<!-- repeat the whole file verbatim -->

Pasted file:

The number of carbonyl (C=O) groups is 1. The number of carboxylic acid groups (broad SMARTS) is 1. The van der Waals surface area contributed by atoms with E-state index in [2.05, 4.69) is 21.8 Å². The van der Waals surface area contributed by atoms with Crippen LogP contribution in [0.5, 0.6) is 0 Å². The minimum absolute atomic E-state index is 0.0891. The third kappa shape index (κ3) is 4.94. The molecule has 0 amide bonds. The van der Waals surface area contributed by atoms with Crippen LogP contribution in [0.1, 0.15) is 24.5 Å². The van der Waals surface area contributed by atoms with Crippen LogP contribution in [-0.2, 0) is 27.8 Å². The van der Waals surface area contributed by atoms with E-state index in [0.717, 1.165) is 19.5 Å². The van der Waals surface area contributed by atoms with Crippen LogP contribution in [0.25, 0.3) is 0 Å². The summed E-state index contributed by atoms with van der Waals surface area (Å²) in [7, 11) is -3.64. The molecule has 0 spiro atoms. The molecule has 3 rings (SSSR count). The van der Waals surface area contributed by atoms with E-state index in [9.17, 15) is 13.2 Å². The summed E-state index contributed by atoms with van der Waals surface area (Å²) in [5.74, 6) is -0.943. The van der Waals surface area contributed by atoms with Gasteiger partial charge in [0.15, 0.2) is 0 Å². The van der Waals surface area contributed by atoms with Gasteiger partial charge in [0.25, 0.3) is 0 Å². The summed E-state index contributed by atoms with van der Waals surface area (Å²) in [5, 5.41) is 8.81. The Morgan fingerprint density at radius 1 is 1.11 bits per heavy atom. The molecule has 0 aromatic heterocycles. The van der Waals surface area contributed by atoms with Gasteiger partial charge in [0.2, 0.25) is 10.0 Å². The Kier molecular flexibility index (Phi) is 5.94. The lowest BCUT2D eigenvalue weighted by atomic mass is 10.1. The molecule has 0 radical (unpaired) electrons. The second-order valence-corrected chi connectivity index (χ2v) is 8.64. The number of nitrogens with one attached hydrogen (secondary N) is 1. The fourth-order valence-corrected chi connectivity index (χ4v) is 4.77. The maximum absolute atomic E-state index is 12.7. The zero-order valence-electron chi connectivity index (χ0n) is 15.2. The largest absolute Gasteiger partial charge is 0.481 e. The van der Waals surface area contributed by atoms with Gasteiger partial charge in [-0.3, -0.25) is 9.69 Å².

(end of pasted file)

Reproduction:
The number of carbonyl (C=O) groups is 1. The number of carboxylic acid groups (broad SMARTS) is 1. The van der Waals surface area contributed by atoms with E-state index in [2.05, 4.69) is 21.8 Å². The van der Waals surface area contributed by atoms with Crippen LogP contribution in [0.5, 0.6) is 0 Å². The minimum absolute atomic E-state index is 0.0891. The third kappa shape index (κ3) is 4.94. The molecule has 0 amide bonds. The van der Waals surface area contributed by atoms with Crippen LogP contribution in [0.1, 0.15) is 24.5 Å². The van der Waals surface area contributed by atoms with Crippen LogP contribution in [-0.2, 0) is 27.8 Å². The van der Waals surface area contributed by atoms with E-state index in [0.717, 1.165) is 19.5 Å². The van der Waals surface area contributed by atoms with Crippen LogP contribution in [0.25, 0.3) is 0 Å². The summed E-state index contributed by atoms with van der Waals surface area (Å²) in [7, 11) is -3.64. The molecule has 0 spiro atoms. The molecule has 3 rings (SSSR count). The van der Waals surface area contributed by atoms with E-state index in [9.17, 15) is 13.2 Å². The summed E-state index contributed by atoms with van der Waals surface area (Å²) in [5.74, 6) is -0.943. The van der Waals surface area contributed by atoms with Gasteiger partial charge in [0.15, 0.2) is 0 Å². The van der Waals surface area contributed by atoms with Gasteiger partial charge in [0.25, 0.3) is 0 Å². The summed E-state index contributed by atoms with van der Waals surface area (Å²) in [5, 5.41) is 8.81. The Morgan fingerprint density at radius 1 is 1.11 bits per heavy atom. The molecule has 0 aromatic heterocycles. The van der Waals surface area contributed by atoms with Gasteiger partial charge in [0.2, 0.25) is 10.0 Å². The Kier molecular flexibility index (Phi) is 5.94. The lowest BCUT2D eigenvalue weighted by atomic mass is 10.1. The molecule has 0 radical (unpaired) electrons. The second-order valence-corrected chi connectivity index (χ2v) is 8.64. The number of nitrogens with one attached hydrogen (secondary N) is 1. The fourth-order valence-corrected chi connectivity index (χ4v) is 4.77. The maximum absolute atomic E-state index is 12.7. The zero-order valence-electron chi connectivity index (χ0n) is 15.2. The largest absolute Gasteiger partial charge is 0.481 e. The van der Waals surface area contributed by atoms with Gasteiger partial charge in [-0.3, -0.25) is 9.69 Å².